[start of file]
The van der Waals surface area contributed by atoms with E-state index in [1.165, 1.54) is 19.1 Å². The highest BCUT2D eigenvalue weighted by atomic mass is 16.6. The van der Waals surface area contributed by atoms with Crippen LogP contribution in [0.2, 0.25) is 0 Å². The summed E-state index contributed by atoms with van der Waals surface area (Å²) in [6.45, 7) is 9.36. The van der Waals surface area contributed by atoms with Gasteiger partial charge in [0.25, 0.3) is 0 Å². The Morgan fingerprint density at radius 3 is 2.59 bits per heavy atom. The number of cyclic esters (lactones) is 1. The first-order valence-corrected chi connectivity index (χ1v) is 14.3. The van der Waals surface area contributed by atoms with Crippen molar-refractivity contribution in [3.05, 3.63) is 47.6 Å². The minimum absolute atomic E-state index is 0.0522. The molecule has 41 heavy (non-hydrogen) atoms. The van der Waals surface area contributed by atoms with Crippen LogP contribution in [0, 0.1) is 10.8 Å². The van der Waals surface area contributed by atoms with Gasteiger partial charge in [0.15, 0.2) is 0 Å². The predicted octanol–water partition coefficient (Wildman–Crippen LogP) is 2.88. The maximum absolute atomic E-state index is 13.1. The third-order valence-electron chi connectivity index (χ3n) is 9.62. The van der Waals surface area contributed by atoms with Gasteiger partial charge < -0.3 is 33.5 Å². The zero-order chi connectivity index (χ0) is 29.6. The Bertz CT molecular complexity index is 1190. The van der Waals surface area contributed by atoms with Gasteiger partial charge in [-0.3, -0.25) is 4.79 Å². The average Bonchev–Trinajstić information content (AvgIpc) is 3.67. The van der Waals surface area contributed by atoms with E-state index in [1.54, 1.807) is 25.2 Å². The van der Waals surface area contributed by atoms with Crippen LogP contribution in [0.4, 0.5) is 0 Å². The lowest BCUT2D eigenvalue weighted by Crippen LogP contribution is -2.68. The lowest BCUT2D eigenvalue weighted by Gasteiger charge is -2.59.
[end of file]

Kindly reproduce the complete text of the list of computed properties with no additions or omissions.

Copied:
The van der Waals surface area contributed by atoms with E-state index in [1.165, 1.54) is 19.1 Å². The highest BCUT2D eigenvalue weighted by atomic mass is 16.6. The van der Waals surface area contributed by atoms with Crippen LogP contribution in [0.2, 0.25) is 0 Å². The summed E-state index contributed by atoms with van der Waals surface area (Å²) in [6.45, 7) is 9.36. The van der Waals surface area contributed by atoms with Gasteiger partial charge in [0.25, 0.3) is 0 Å². The Morgan fingerprint density at radius 3 is 2.59 bits per heavy atom. The number of cyclic esters (lactones) is 1. The first-order valence-corrected chi connectivity index (χ1v) is 14.3. The van der Waals surface area contributed by atoms with Crippen molar-refractivity contribution in [3.05, 3.63) is 47.6 Å². The minimum absolute atomic E-state index is 0.0522. The molecule has 41 heavy (non-hydrogen) atoms. The van der Waals surface area contributed by atoms with Crippen LogP contribution in [0, 0.1) is 10.8 Å². The van der Waals surface area contributed by atoms with Gasteiger partial charge in [0.15, 0.2) is 0 Å². The predicted octanol–water partition coefficient (Wildman–Crippen LogP) is 2.88. The maximum absolute atomic E-state index is 13.1. The third-order valence-electron chi connectivity index (χ3n) is 9.62. The van der Waals surface area contributed by atoms with Gasteiger partial charge < -0.3 is 33.5 Å². The zero-order chi connectivity index (χ0) is 29.6. The Bertz CT molecular complexity index is 1190. The van der Waals surface area contributed by atoms with Gasteiger partial charge in [-0.3, -0.25) is 4.79 Å². The average Bonchev–Trinajstić information content (AvgIpc) is 3.67. The van der Waals surface area contributed by atoms with E-state index in [1.54, 1.807) is 25.2 Å². The van der Waals surface area contributed by atoms with Crippen LogP contribution in [0.4, 0.5) is 0 Å². The lowest BCUT2D eigenvalue weighted by Crippen LogP contribution is -2.68. The lowest BCUT2D eigenvalue weighted by Gasteiger charge is -2.59.